html5 canvas and the flying dots

Aug. 22, 2010
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The header of this page features a couple flying dots in the Grey strip. They are drawn using a html5 feature called "canvas". Canvas is pretty cool, it makes a lot of things possible for which you had to use flash previously. This post is about how this works including lots of code and math.

In case you have a browser that does not display the canvas (how about getting one that works?) I have included this reference picture of how it looks.

You can download the code for this effect, see it running on my website (about 20cm up and 15cm right from here), see a standalone demo or embed it on your webpage with this code:

<iframe
  scrolling   = "no"
  style       = "width: 200px; height: 200px;"
  src         = "http://codeflow.org/misc/gravity.html">
</iframe>

Physics

The physics underlying the code is an n-body gravity simulation. There are 15 dots on the screen, and each has a velocity and pulls on each other dot, thus changing their velocities.

A suitably fast integration method has to be used (javascript isn't very fast) and the Euler method fits that bill. It works by stepping trough the simulation and at each step calculating the incremental change (to accelerations, velocity and position). The method is not very precise, but it's convincing enough.

Flying dot universe

A data model of the flying dot universe needs to contain all particles as well as their position, velocity and cumulative accelerations. A vector has two attributes, the x and y coordinate.

Universe = many particles

Particle

  • position (Vector)
  • velocity (Vector)
  • acceleration (Vector)

Vector

  • x (number)
  • y (number)

Short illustrated primer on javascript objects

Objects are wonderful, they let you express complex things more simply, or make simple things more complex.

To make objects in javascript works like this

var MyObject = function(){
    var a_private_variable = 1;
    
    this.a_public_attribute = 2;
    
    this.some_method = function(){
    };
}

var a_new_instance = new MyObject();

Meet the vector

In order to work with vectors, it is handy to have a little helper. Common operations you do with vectors are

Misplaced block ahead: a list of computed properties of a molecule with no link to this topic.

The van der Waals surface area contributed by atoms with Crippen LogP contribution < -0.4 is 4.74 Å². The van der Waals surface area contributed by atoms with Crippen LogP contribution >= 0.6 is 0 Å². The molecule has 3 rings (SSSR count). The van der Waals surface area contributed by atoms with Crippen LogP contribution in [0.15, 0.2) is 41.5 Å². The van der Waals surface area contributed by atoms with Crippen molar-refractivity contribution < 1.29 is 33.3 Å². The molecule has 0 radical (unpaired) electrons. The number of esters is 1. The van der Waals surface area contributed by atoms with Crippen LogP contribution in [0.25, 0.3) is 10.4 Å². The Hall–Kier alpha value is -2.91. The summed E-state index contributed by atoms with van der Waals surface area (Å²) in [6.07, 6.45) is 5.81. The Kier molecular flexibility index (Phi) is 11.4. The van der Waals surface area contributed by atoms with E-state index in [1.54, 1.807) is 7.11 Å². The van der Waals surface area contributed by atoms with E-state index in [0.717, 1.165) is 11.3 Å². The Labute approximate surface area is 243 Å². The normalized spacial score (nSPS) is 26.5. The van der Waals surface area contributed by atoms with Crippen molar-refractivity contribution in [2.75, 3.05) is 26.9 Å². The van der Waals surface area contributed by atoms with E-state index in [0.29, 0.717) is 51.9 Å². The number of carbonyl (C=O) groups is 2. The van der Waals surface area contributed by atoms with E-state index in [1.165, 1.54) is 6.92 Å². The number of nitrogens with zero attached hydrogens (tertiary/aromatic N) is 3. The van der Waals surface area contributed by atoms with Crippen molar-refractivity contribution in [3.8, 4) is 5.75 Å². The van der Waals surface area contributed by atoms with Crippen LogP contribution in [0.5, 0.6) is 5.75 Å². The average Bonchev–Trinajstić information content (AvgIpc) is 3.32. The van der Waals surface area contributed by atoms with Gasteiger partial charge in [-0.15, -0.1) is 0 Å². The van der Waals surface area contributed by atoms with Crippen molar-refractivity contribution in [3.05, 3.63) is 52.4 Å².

• addition
  • substraction
  • length after Pythagoras
  • division by a scalar

Expressed in code it looks like this

var Vector = function(x, y){
    this.x = x;
    this.y = y;

    this.sub = function(other){
        return new Vector(
            this.x - other.x,
            this.y - other.y
        );
    }
    this.isub = function(other){
        this.x -= other.x;
        this.y -= other.y;
    }
    this.iadd = function(other){
        this.x += other.x;
        this.y += other.y;
    }
    this.length = function(){
        return Math.sqrt(this.x*this.x + this.y*this.y);
    }
    this.idiv = function(scalar){
        this.x /= scalar;
        this.y /= scalar;
    }
    this.zero = function(){
        this.x = 0;
        this.y = 0;
    }
    this.validate = function(){
        if(isNaN(this.x+this.y)){
            this.x = 0;
            this.y = 0;
        }
    }
}

As a side note, the methods idiv, iadd and isub are in-place methods, whereas the sub method makes a new copy. This is handy to tune performance a bit. Two other convenience functions found in the Vector are "zero" which sets the vector in-place to zero, and "validate" which checks if the vector has become invalid and resets it to zero. For usage examples see the snippet below:

var vec1 = new Vector(1, 2);
var vec2 = new Vector(3, 4);
var vec3 = vec1.sub(vec2);
vec1.idiv(10)
var length = vec3.length();

The particle

The particle has to manage its acceleration, velocity and position. It has two methods: "step" which runs one step of this particles simulation and "draw" which draws the particle, here's the full code:

var Particle = function(canvas){
    var initial_speed = 1;
    var speed_limit = 4;
    var bounce_damping = 0.5;